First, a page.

The flood affected people of Pakistan are not only experiencing difficulties with survival challenges but also in their struggle to stay secure. As people vacate their towns and villages in search of dry land, several security concerns arise. There have been reports of a few families being robbed on their way to camps. Television channels also reported cases where dacoits looted houses after flood survivors left their important possessions behind when they evacuated. Consequently, many families feared moving or refused to initially leave their homes because of the likelihood of robberies.
However, these concerns are not just about belongings and tangible items but rather importantly about a safe environment for women and children. In such large scale catastrophes, women and children become vulnerable in terms of security, exploitation, and abuses. Women in Pakistan also suffer more during emergencies because of the cultural restrictions placed on them. In most cases, only men travel to distribution points to collect relief items because women are in the practice of remaining segregated from men. During this flood emergency, individuals must travel, in some cases up to half a day’s walk, to reach distribution points due to blocked or destroyed roadways. Security is an issue for both women who travel these long distances as well as women who remain in their villages while male family members make the journey to collect relief items. There are very few ways for women to protect themselves without proper shelter while their male family members are away. Also, there are a few cases of women dying in trampling at distribution sites, particularly in camps. Due to unorganized distribution, men, women, and children chase after relief items; many people get injured and a few have died.
CWS-P/A’s Rabia Wasid describes the insecurity faced by women and children, “Media has paid little attention to these issues; however, there are real concerns. Cases of rape and kidnapping are on the rise. Mothers do not send their young daughters to get food or other relief items in camps because of increasing reports of exploitation and prostitution surrounding relief goods.”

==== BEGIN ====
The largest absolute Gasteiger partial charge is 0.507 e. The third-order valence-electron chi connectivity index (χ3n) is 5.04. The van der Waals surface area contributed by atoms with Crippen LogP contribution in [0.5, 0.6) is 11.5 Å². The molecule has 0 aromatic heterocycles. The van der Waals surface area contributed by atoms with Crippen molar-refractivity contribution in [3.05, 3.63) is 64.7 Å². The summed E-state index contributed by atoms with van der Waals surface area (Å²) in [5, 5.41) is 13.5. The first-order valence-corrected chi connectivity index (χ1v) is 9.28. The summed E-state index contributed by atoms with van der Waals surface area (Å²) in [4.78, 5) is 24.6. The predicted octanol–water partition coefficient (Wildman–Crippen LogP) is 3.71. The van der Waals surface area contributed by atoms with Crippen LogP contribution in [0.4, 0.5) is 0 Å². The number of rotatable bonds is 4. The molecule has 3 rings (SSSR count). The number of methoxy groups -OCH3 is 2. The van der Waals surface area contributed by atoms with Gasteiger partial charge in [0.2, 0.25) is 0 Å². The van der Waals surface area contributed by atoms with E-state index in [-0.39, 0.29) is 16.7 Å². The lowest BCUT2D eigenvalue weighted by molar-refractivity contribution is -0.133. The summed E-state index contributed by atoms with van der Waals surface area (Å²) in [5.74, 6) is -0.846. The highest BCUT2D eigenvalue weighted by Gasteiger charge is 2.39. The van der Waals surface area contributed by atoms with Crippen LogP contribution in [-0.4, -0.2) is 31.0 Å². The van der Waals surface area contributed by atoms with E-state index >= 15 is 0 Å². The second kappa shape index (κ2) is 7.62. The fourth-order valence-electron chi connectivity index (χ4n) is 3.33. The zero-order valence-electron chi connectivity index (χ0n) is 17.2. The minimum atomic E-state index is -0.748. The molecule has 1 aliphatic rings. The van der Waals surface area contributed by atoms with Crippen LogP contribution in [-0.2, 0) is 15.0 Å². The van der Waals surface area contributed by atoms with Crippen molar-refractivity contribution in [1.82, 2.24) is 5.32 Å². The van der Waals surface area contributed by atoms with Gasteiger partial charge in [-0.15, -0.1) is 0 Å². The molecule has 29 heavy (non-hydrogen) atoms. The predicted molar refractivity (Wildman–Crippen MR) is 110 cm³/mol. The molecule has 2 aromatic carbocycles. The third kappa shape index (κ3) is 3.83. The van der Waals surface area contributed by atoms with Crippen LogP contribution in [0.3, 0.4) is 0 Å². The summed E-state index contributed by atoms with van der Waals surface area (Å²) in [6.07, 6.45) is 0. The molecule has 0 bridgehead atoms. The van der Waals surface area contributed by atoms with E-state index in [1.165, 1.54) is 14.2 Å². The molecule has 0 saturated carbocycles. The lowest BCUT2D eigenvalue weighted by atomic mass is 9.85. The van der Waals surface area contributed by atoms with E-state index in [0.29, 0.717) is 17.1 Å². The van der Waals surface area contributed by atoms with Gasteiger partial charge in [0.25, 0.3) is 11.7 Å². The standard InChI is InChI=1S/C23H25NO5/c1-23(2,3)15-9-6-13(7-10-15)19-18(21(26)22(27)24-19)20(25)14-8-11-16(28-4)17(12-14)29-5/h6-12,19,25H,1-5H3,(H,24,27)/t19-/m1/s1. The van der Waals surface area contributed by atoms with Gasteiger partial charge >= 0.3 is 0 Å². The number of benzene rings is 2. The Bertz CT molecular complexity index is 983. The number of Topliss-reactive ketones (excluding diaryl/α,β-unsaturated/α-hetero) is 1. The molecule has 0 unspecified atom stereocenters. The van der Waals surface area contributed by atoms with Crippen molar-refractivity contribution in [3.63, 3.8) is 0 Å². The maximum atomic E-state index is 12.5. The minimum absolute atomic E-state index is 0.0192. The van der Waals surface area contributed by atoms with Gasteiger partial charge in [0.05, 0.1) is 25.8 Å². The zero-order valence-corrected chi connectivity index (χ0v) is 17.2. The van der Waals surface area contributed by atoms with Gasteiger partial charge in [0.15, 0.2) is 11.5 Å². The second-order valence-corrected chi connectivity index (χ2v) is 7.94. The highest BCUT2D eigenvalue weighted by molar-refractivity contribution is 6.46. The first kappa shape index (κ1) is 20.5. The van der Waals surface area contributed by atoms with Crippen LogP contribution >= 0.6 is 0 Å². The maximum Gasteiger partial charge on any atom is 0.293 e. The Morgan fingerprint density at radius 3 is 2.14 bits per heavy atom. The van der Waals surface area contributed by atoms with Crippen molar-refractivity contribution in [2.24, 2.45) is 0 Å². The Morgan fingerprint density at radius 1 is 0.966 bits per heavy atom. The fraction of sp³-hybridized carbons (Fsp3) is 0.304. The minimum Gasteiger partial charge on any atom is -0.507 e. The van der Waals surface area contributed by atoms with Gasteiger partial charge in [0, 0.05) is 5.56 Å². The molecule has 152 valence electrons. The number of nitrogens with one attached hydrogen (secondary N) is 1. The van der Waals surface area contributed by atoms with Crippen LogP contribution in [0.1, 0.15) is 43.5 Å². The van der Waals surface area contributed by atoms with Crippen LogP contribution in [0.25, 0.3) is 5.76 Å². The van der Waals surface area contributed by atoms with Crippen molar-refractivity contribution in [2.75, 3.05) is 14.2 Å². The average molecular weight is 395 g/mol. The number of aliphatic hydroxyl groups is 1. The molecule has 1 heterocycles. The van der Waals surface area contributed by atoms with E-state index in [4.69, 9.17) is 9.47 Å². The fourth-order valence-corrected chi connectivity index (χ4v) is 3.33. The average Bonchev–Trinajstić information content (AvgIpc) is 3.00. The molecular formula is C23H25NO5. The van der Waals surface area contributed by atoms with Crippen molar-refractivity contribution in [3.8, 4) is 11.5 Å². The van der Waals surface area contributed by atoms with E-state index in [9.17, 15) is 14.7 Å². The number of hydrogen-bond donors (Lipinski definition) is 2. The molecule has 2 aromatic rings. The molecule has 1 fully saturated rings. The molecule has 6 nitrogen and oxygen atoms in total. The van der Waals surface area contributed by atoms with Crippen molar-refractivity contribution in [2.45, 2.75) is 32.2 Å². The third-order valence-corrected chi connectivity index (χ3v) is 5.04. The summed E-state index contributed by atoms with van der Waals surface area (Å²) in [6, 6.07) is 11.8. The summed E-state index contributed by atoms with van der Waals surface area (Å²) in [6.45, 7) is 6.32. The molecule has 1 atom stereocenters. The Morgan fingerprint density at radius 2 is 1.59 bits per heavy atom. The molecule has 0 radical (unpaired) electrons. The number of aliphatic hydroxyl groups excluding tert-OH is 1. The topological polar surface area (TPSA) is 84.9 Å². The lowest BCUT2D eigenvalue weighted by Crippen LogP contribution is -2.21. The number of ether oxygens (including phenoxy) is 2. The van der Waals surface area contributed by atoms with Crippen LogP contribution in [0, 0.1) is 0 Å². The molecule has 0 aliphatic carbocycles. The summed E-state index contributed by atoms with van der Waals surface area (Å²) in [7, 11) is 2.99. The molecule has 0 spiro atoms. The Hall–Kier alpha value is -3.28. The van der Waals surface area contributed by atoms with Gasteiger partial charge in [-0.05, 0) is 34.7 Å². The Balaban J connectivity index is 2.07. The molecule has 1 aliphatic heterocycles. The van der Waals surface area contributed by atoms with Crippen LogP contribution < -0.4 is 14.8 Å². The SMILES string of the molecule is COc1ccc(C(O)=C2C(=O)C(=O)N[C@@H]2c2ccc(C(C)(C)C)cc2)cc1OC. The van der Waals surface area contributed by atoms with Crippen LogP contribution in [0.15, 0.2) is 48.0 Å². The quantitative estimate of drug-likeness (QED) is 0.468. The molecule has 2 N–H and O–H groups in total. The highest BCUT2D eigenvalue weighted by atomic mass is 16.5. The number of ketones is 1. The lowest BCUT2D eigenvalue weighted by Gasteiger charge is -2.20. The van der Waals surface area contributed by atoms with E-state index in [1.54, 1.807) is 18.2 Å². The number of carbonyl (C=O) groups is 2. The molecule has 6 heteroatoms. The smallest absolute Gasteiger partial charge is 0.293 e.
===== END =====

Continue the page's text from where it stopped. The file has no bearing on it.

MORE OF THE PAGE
Thousands of women are living in overcrowded camps and tents, damaged houses, or makeshift wood and straw shelters. These conditions make women easily accessible by anyone who intends to do harm and vulnerable to protection issues. Although few cases are being reported in the media, the number of cases of rape, prostitution, and kidnapping shared by various organizations at coordination and cluster meetings is increasing, particularly in meetings for protection issues. Very little has been done to protect women and children from exploitation and abuse; if measures are not taken to protect them, then the number of cases will drastically rise once human traffickers begin preying on vulnerable women and children.
Representatives from CWS-P/A actively participate in gender and protection cluster meetings. CWS-P/A also promotes the importance of quality and accountability through standards such as Sphere and HAP. Such standards help protect the dignity of the affected population. Following standards is crucial for providing relief items and services that are also safe and accessible for women.
CWS-P/A recognizes the importance of continuing to reach vulnerable families with immediate food and non-food items. The organization plans to provide an additional 3,000 families with food and non-food items in Sukkur and Thatta and to also initiate two mobile health units in Khairpur and Sukkur. At the same time, the organization is planning for early recovery. To assist in meeting medium-term health needs as well as rehabilitation of livelihood means, CWS-P/A identifies three early recovery initiatives. Construction Trade Training Centers, similar to the initiative developed for recovery of the 2005 earthquake, will help build the capacity within communities for reconstruction. Without resources, farmers and owners of small shops will face a longer period of food insecurity. Similar to its food security initiative for IDPs, CWS-P/A plans to initiate cash for work, vouchers, and cash grants to help reestablish agricultural livelihood. Continuation of health services while reconstruction of the government health facilities takes place is essential; CWS-P/A identifies the importance of the establishment and efficient management of basic health units for the affected communities. At present a total of 4,932 patients have been treated at CWS-P/A’s mobile health units operating in Mansehra, Kohistan and Swat
CWS-P/A continues its first round of food as well as NFI and shelter distribution in Sindh, Balochistan, and Khyber Pakhtunkhwa. It also continues services of its three mobile health units and six basic health units in Mansehra, Swat, and Kohistan.
Allan A. Calma
Disaster Management Program
Cell: +92 301 5801621
Cell: +92 332 5586134
Head of Communication
Cell: +92 302 5156273